Optional. How quickly the balance declines, default value is 2 (the double-declining balance method). |

[no-switch] |
Optional. A boolean value determining whether to use to straight-line depreciation when depreciation is larger than the declining balance calculation.
TRUE - Does not switch to a straight-line depreciation even if the depreciation is larger than the declining balance calculation. FALSE - Switches to straight-line depreciation if the depreciation is larger than the declining balance calculation. |

All arguments must be positive numerical values except *no_switch*.

The DDB function calculates the depreciation of an asset for a given period using the double-declining balance method or based on user input.

Formula in cell F3:

=DDB($C$3,$C$4,$C$5,E3)

DDB(*cost, salvage, life, period*, [*factor*])

Cost |
Required. What you pay for the asset. |

Salvage |
Required. The value of the asset at the end of depreciation. |

Life |
Required. The number of periods the asset is being depreciated. |

Period |
Required. The period you want to know the depreciation of. |

[factor] |
Optional. How quickly the balance declines, default value is 2 (the double-declining balance method). |

Here is how the DDB function calculates the depreciation of a period:

Min( (cost - total depreciation from prior periods) * (factor/life), (cost - salvage - total depreciation from prior periods) )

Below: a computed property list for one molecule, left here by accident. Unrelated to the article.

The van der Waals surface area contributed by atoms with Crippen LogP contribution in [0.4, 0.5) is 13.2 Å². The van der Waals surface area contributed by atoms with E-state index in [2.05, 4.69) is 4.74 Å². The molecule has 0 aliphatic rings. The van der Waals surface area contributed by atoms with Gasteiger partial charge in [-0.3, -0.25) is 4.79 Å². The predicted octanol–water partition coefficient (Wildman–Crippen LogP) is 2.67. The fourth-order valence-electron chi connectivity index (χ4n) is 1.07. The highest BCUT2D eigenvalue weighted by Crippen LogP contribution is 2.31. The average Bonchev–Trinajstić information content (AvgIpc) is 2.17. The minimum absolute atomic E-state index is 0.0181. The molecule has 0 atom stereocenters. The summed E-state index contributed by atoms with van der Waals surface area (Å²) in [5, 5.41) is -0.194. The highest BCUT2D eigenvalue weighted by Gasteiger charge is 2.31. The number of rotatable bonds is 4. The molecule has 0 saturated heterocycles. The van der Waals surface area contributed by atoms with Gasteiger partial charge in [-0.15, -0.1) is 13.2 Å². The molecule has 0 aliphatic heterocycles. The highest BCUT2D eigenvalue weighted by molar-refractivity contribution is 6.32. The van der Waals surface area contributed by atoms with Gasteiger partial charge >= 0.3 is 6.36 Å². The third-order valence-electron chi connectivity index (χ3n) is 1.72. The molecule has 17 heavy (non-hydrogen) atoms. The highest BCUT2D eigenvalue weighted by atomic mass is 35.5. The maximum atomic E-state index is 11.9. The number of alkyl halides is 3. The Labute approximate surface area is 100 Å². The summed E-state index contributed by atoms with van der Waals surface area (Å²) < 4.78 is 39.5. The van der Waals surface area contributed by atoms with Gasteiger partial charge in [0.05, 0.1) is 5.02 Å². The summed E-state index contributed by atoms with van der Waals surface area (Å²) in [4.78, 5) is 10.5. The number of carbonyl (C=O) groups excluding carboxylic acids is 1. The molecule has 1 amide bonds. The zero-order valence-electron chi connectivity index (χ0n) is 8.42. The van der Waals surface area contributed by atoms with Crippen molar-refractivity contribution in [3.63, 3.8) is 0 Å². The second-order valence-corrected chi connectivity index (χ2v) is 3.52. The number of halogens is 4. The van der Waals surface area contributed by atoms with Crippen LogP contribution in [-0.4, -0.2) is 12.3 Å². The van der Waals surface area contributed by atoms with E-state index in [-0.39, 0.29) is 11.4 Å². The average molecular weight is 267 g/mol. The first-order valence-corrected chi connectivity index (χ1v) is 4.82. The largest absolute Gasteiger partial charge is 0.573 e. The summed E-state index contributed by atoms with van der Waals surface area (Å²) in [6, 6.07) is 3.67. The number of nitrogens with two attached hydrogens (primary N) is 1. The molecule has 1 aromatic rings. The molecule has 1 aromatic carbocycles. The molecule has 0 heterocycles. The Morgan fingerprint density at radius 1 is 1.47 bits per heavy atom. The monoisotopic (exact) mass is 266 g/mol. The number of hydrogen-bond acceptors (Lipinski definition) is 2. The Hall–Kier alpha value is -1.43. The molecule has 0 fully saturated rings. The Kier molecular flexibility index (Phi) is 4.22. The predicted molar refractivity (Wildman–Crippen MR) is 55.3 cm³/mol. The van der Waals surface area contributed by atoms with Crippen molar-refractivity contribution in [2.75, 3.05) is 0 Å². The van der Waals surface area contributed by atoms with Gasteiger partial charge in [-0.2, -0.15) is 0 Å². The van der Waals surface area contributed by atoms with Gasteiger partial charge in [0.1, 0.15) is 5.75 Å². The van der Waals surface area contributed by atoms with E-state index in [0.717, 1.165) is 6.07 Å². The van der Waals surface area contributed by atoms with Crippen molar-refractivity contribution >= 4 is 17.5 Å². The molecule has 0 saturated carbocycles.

]]>The image above demonstrates a Conditional Formatting formula that highlights unique distinct records. This means that the first instance of each record is highlighted, however, every duplicate is not highlighted.

Example, Row 13 shown in the image above has a duplicate in row 5. Row 5 is the first instance of that particular record and is highlighted but row 13 is a duplicate and is not highlighted.

I have also written an article about how to extract unique distinct records and counting unique distinct records.

Conditional formatting formula:

=COUNTIFS($B$3:$B3, $B3, $C$3:$C3, $C3, $D$3:$D3, $D3, $E$3:$E3, $E3)=1

The COUNTIFS function calculates the number of cells across multiple ranges that equals all given conditions, it has at least one pair of a *criteria1* argument and *criteria_range1* argument.

COUNTIFS(*criteria_range1*, *criteria1*, [*criteria_range2*, *criteria2*]…)

In this example we have four columns so 4 pairs are needed to calculate if a record is unique distinct or not.

The first argument in the COUNTIFS function is the *criteria_range1 *and I am using this cell reference: $B$3:$B3

The first part is locked to column B and row 3. $B$3 The second part is only locked to column B, the row number changes as the conditional formatting moves on to the next cell below.

This makes the cell reference grow as the conditional formatting moves to cells below.

The same basic technique is used with the other cell references in the COUNTIFS function.

COUNTIFS($B$3:$B3, $B3, $C$3:$C3, $C3, $D$3:$D3, $D3, $E$3:$E3, $E3)

becomes

COUNTIFS("Sample0", "Sample0", "B", "B", 11, 11, "AA111", "AA111")